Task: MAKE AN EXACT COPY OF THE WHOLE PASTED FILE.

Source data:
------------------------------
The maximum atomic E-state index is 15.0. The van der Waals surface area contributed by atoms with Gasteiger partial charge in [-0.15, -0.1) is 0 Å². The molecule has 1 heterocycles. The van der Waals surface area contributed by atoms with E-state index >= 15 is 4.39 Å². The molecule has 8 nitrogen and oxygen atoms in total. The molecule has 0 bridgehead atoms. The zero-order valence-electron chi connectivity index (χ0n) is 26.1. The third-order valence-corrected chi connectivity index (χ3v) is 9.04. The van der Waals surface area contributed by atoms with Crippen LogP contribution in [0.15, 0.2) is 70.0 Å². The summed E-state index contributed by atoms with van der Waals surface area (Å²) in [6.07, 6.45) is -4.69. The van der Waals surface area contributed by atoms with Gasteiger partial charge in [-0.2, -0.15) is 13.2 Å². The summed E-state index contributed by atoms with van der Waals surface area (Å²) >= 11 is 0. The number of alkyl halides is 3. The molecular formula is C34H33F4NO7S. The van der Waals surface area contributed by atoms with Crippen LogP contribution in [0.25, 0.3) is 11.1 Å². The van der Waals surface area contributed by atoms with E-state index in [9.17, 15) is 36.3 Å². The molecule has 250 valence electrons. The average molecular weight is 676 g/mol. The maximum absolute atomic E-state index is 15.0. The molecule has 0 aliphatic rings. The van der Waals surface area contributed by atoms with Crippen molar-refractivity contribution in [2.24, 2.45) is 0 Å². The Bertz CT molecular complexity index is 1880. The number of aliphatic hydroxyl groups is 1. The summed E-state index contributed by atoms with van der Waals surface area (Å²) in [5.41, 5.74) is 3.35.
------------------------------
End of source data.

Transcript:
The maximum atomic E-state index is 15.0. The van der Waals surface area contributed by atoms with Gasteiger partial charge in [-0.15, -0.1) is 0 Å². The molecule has 1 heterocycles. The van der Waals surface area contributed by atoms with E-state index >= 15 is 4.39 Å². The molecule has 8 nitrogen and oxygen atoms in total. The molecule has 0 bridgehead atoms. The zero-order valence-electron chi connectivity index (χ0n) is 26.1. The third-order valence-corrected chi connectivity index (χ3v) is 9.04. The van der Waals surface area contributed by atoms with Crippen LogP contribution in [0.15, 0.2) is 70.0 Å². The summed E-state index contributed by atoms with van der Waals surface area (Å²) in [6.07, 6.45) is -4.69. The van der Waals surface area contributed by atoms with Gasteiger partial charge in [-0.2, -0.15) is 13.2 Å². The summed E-state index contributed by atoms with van der Waals surface area (Å²) >= 11 is 0. The number of alkyl halides is 3. The molecular formula is C34H33F4NO7S. The van der Waals surface area contributed by atoms with Crippen LogP contribution in [0.25, 0.3) is 11.1 Å². The van der Waals surface area contributed by atoms with E-state index in [9.17, 15) is 36.3 Å². The molecule has 250 valence electrons. The average molecular weight is 676 g/mol. The maximum absolute atomic E-state index is 15.0. The molecule has 0 aliphatic rings. The van der Waals surface area contributed by atoms with Crippen molar-refractivity contribution in [2.24, 2.45) is 0 Å². The Bertz CT molecular complexity index is 1880. The number of aliphatic hydroxyl groups is 1. The summed E-state index contributed by atoms with van der Waals surface area (Å²) in [5.41, 5.74) is 3.35.